“I was in a bad place then. My marriage wasn’t working. I was crying, I wasn’t eating well and I was smoking a lot,” she recalls. “I thought, if I lose my husband, it doesn’t matter. If I lose this business, they’ll think I’m a flake, but it’s all right. But if I lose this child, I will never forgive myself. So I had to let things go, and I became a full-time stay-at-home mom.
“Callum and I are very close. We share everything, and we are very open with each other’s thoughts and feelings,” she divulges.
“I am so proud of my son. He’s got a good heart, and he knows how to love. I am very straightforward with him about my relationship with his father. I’d tell him things like, ‘If you think your dad and I will ever get back together, we never will. I don’t love him, and I don’t think I ever did.’ I’m a big believer in not lying. When you tell the truth, at least it’s out there.
“Callum is now 20. I’d like for him to finish school—he’s studying at Sarah Lawrence College, a private liberal arts college in New York whose alumni include Barbara Walters, Chicago mayor Rahm Emanuel and film director J.J. Abrams—but really, I just pray that he is happy,” she says.
“If there is anything I know about life, it’s that you’ll have your own fate. Look at me. I was a Philippine Science High School scholar, and I was a pre-med student with two scholarships at University of the Philippines Diliman. I was getting paid by the government about $300 a month in high school to study. Back then, it was a lot of money.”
When asked if she is seeing anyone, she answers with a smile, “I have lovers. I write down my goals, and I just recently wrote as one of my 90-day goals to have three new love interests because I now can. Callum is all grown up.
A different kind of mother
“I need to focus on my life again,” she says matter-of-factly. “It was really hard for me when Callum went off to college. I wasn’t ready. It was like someone had died. I was insisting that he come home every weekend, but then a friend of mine made me realize that as your child grows, you have to change into a different kind of mother also.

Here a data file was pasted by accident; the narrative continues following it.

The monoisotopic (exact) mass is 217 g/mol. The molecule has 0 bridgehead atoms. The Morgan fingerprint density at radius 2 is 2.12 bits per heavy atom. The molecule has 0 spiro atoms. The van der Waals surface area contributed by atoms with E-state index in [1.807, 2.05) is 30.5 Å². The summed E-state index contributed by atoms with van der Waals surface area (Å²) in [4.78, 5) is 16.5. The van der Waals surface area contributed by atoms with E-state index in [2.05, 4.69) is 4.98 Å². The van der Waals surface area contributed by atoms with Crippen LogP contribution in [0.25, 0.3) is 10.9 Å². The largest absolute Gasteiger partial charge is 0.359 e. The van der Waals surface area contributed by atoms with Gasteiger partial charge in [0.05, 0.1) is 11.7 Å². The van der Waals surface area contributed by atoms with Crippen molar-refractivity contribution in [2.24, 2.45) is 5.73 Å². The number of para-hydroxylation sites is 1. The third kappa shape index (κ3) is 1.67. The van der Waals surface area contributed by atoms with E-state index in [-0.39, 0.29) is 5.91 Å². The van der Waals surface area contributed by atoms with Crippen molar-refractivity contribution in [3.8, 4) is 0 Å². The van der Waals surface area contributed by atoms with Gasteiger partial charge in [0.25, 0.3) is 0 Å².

“Motherhood has been my focus for the last two decades. I was living on my investments and savings. But because my son is going to a $70,000-a-year school, I decided I needed to go back and work,” she says with a laugh.
“I’ve recently gotten into real estate. I’ve never really worked for anyone in my life, so I really enjoy the independence that comes with my job now. I like solving problems, and I like to challenge myself.
“As a real estate broker, I help other people solve their problems. I’ve lived in New York for the last 30 years so I know the city inside out. My clients trust my taste, and I’ve made a name for myself in the industry.”
And make a name for herself, she did. Last March, she was ranked the Top 14 in New York in Douglas Elliman Real Estate, one of the United States’ largest real estate brokerages, which has a total of 7,000 agents.
“You know the saying that goes something like, ‘A woman, in her lifetime, should plant a tree, have a baby, and write a book?’ Well, I’ve done the first two. I love writing, and I’m working on a book on my life so I hope to finish it. I’m an artist, and I like to express myself in whatever I do.”
“I think Anna’s life is extraordinary,” said her longtime friend, film director and producer Albert Almendralejo, who will work with her to make a documentary on her life aptly called “Walk with Me.”
“From a student and model to supermodel, she conquered the fashion capitals and reigned for years. Then she became a full-time mom and now a business professional. She is one of the few Filipinos whose achievement transcends country boundaries and race. She makes us proud to be Filipino. It will be very inspirational and visually interesting.”
“I’m inspired by a lot of things around me. I like being inspired. It helped me a lot when I was modeling,” Anna says. “I’m also lucky, really lucky. God’s been good to me, and I have a lot of gratitude for everything in my life.”